Boas Time Their Big Squeeze to Prey's Heartbeat

A Crawl Cay boa constricting, boa constrictor,
A Crawl Cay boa constricting around a large rat. (Image credit: Scott Boback)

During its long, slow squeeze, a boa constrictor will feel every last heartbeat of the animal it has captured. This slithering predator uses its prey's heartbeat to decide when it's safe to stop constricting, a new study has demonstrated.

The snakes are less worried about over-squeezing their prey — which include lizards, birds and mammals — into a mushy meal, and more worried about the energy such a death embrace takes, the researchers say.

"Constriction is an energetically costly and potentially dangerous activity," researchers from Dickinson College in Carlisle, Pa., write in the Jan. 18 issue of Biology Letters. "Thus it would be greatly advantageous for constricting snakes to accurately and precisely determine when prey are incapacitated and no longer capable of retaliation or escape."

Varying the time and effort spent squeezing seems to be an innate skill in these animals, but the study indicates they can even improve upon their natural abilities. [Video of Snake Eating Snake]

Lab-created prey

A boa in the wild tends to constrict a rat for about 20 minutes before feeding on it. To test boas, the researchers say, they inserted fake beating hearts into dead but still-warm rats. When the researchers let the boas loose on the experimental prey, they let the heartbeat continue the whole time, shut it off after 10 minutes, or left it off the entire time.

When given prey with a continuing heartbeat, the snake kept constant pressure for a few minutes beyond the usual 20 minutes, periodically adjusting the coils of its body to ensure adequate squeezing, before it gave up. When given prey with no heartbeat, the snakes squeezed about half as hard, made no visible coil adjustments, and stopped squeezing after about 10 minutes.

A boa constrictor found on Crawl Cay Island, to the northeast of Belize City in the Caribbean. These boas are very unusual and rare: dwarf snakes that max out at about 5 feet long, making them easier to work with in the lab. (Image credit: Scott Boback)

When the heart stopped beating about 10 minutes into the constriction, the boas kept squeezing for several minutes but then backed off. The boas usually clenched this prey for about 17 minutes altogether, applying pressure that measured midway between that used for the heartbeat and no-heartbeat groups.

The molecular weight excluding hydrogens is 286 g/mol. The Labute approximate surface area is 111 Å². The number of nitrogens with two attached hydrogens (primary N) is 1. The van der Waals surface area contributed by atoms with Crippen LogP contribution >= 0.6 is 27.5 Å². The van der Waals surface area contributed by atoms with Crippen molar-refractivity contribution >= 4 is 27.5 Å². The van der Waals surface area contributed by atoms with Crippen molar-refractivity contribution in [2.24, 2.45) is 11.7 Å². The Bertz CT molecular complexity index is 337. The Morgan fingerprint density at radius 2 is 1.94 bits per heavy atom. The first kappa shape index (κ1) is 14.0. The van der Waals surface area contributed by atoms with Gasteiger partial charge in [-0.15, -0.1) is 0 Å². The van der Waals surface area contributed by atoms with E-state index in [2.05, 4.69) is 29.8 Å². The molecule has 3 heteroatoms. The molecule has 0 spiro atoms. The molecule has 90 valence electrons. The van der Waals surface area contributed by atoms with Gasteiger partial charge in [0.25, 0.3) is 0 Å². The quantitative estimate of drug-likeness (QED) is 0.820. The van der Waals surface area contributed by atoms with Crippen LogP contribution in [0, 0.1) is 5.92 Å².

"Our results are the first to demonstrate that snakes use the heartbeat in their prey as a cue to modulate constriction effort and to decide when to release their prey," the researchers write.

Perfecting an innate skill

Even snakes that had never eaten live prey before reacted the same way in the heartbeat experiments, which means changing their constriction pressure and duration is probably a skill they are born with. The researchers add that wild-caught snakes squeezed harder for longer than their captive-born relatives did.

"The ability to respond to a heartbeat is innate, whereas the magnitude of the response is guided by experience," the authors write. "We suggest that the capacity to improve performance though learning enables snakes to become efficient predators of variable and unpredictable prey animals."

The researchers say the snake may have evolved this ability to sense its prey's heartbeat as a way of dealing with lizards, as opposed to warm-blooded prey. With a metabolism that's already slow, lizards can survive hours of being squished. Their hearts will beat even after they have stopped moving.

The researchers alternatively think that the snake's extra-sensitive skin could have developed separately, when they lost their legs, to help them sense their environment, and snakes simply use this sensitivity to help dispatch prey.

You can follow LiveScience staff writer Jennifer Welsh on Twitter @microbelover. Follow LiveScience for the latest in science news and discoveries on Twitter @livescience and on Facebook.

Jennifer Welsh

Jennifer Welsh is a Connecticut-based science writer and editor and a regular contributor to Live Science. She also has several years of bench work in cancer research and anti-viral drug discovery under her belt. She has previously written for Science News, VerywellHealth, The Scientist, Discover Magazine, WIRED Science, and Business Insider.